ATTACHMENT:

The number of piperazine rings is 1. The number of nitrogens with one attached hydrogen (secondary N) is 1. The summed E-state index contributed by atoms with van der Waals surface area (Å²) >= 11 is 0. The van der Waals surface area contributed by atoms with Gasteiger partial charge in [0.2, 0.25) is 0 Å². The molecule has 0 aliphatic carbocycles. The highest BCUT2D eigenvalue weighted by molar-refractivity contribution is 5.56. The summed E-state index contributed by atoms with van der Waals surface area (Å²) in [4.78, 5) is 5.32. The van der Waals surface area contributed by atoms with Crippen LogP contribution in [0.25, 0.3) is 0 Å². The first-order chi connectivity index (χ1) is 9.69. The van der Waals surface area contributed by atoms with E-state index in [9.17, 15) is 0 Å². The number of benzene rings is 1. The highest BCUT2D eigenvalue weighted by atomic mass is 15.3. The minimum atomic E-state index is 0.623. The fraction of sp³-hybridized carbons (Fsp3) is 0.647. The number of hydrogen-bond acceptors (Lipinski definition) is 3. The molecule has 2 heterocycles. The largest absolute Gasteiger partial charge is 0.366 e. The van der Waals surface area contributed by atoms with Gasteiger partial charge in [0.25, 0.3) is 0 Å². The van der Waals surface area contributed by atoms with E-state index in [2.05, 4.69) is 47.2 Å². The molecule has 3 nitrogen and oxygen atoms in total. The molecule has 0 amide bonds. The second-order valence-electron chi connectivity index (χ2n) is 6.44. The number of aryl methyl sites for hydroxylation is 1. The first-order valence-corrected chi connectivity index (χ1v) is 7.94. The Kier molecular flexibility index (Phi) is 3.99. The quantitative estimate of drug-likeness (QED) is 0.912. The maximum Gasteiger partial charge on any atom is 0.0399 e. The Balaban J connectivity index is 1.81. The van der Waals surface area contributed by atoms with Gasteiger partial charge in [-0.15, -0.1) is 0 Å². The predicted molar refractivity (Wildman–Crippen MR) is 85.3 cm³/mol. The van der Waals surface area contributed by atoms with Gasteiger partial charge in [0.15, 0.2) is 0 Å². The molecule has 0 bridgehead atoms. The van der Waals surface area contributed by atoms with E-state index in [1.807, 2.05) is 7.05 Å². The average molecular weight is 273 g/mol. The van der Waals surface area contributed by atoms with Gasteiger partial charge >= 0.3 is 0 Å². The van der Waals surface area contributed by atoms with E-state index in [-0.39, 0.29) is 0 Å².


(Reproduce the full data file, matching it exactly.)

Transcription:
The number of piperazine rings is 1. The number of nitrogens with one attached hydrogen (secondary N) is 1. The summed E-state index contributed by atoms with van der Waals surface area (Å²) >= 11 is 0. The van der Waals surface area contributed by atoms with Gasteiger partial charge in [0.2, 0.25) is 0 Å². The molecule has 0 aliphatic carbocycles. The highest BCUT2D eigenvalue weighted by molar-refractivity contribution is 5.56. The summed E-state index contributed by atoms with van der Waals surface area (Å²) in [4.78, 5) is 5.32. The van der Waals surface area contributed by atoms with Crippen LogP contribution in [0.25, 0.3) is 0 Å². The first-order chi connectivity index (χ1) is 9.69. The van der Waals surface area contributed by atoms with E-state index in [9.17, 15) is 0 Å². The number of benzene rings is 1. The highest BCUT2D eigenvalue weighted by atomic mass is 15.3. The minimum atomic E-state index is 0.623. The fraction of sp³-hybridized carbons (Fsp3) is 0.647. The number of hydrogen-bond acceptors (Lipinski definition) is 3. The molecule has 2 heterocycles. The largest absolute Gasteiger partial charge is 0.366 e. The van der Waals surface area contributed by atoms with Gasteiger partial charge in [0.25, 0.3) is 0 Å². The van der Waals surface area contributed by atoms with E-state index in [2.05, 4.69) is 47.2 Å². The molecule has 3 nitrogen and oxygen atoms in total. The molecule has 0 amide bonds. The second-order valence-electron chi connectivity index (χ2n) is 6.44. The number of aryl methyl sites for hydroxylation is 1. The first-order valence-corrected chi connectivity index (χ1v) is 7.94. The Kier molecular flexibility index (Phi) is 3.99. The quantitative estimate of drug-likeness (QED) is 0.912. The maximum Gasteiger partial charge on any atom is 0.0399 e. The Balaban J connectivity index is 1.81. The van der Waals surface area contributed by atoms with Gasteiger partial charge in [-0.15, -0.1) is 0 Å². The predicted molar refractivity (Wildman–Crippen MR) is 85.3 cm³/mol. The van der Waals surface area contributed by atoms with Gasteiger partial charge in [0.15, 0.2) is 0 Å². The molecule has 0 bridgehead atoms. The van der Waals surface area contributed by atoms with E-state index in [1.807, 2.05) is 7.05 Å². The average molecular weight is 273 g/mol. The van der Waals surface area contributed by atoms with Gasteiger partial charge >= 0.3 is 0 Å². The van der Waals surface area contributed by atoms with E-state index in [-0.39, 0.29) is 0 Å².